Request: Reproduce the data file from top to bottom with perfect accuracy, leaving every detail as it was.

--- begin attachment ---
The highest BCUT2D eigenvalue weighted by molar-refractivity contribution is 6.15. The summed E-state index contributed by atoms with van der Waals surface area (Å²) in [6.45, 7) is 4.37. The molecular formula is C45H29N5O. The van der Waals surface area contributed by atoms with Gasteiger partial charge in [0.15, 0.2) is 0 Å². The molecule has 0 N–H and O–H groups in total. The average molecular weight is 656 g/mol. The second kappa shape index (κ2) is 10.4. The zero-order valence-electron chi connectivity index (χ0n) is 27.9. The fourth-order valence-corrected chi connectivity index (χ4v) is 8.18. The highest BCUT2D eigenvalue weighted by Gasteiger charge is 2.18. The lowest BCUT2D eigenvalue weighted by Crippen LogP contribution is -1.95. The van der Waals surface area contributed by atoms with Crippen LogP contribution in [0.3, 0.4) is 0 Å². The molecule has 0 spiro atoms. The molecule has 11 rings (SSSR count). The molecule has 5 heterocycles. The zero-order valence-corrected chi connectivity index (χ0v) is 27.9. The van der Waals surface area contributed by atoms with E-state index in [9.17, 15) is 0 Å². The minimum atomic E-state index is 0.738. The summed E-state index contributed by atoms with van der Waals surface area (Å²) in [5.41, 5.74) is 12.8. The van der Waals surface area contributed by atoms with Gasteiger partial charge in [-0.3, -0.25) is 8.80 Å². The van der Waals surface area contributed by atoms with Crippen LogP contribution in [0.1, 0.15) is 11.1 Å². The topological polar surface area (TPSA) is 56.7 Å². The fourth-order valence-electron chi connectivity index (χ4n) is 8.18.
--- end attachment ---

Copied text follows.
The highest BCUT2D eigenvalue weighted by molar-refractivity contribution is 6.15. The summed E-state index contributed by atoms with van der Waals surface area (Å²) in [6.45, 7) is 4.37. The molecular formula is C45H29N5O. The van der Waals surface area contributed by atoms with Gasteiger partial charge in [0.15, 0.2) is 0 Å². The molecule has 0 N–H and O–H groups in total. The average molecular weight is 656 g/mol. The second kappa shape index (κ2) is 10.4. The zero-order valence-electron chi connectivity index (χ0n) is 27.9. The fourth-order valence-corrected chi connectivity index (χ4v) is 8.18. The highest BCUT2D eigenvalue weighted by Gasteiger charge is 2.18. The lowest BCUT2D eigenvalue weighted by Crippen LogP contribution is -1.95. The van der Waals surface area contributed by atoms with Crippen LogP contribution in [0.3, 0.4) is 0 Å². The molecule has 0 spiro atoms. The molecule has 11 rings (SSSR count). The molecule has 5 heterocycles. The zero-order valence-corrected chi connectivity index (χ0v) is 27.9. The van der Waals surface area contributed by atoms with E-state index in [9.17, 15) is 0 Å². The minimum atomic E-state index is 0.738. The summed E-state index contributed by atoms with van der Waals surface area (Å²) in [5.41, 5.74) is 12.8. The van der Waals surface area contributed by atoms with Gasteiger partial charge in [-0.3, -0.25) is 8.80 Å². The van der Waals surface area contributed by atoms with Crippen LogP contribution in [0.1, 0.15) is 11.1 Å². The topological polar surface area (TPSA) is 56.7 Å². The fourth-order valence-electron chi connectivity index (χ4n) is 8.18.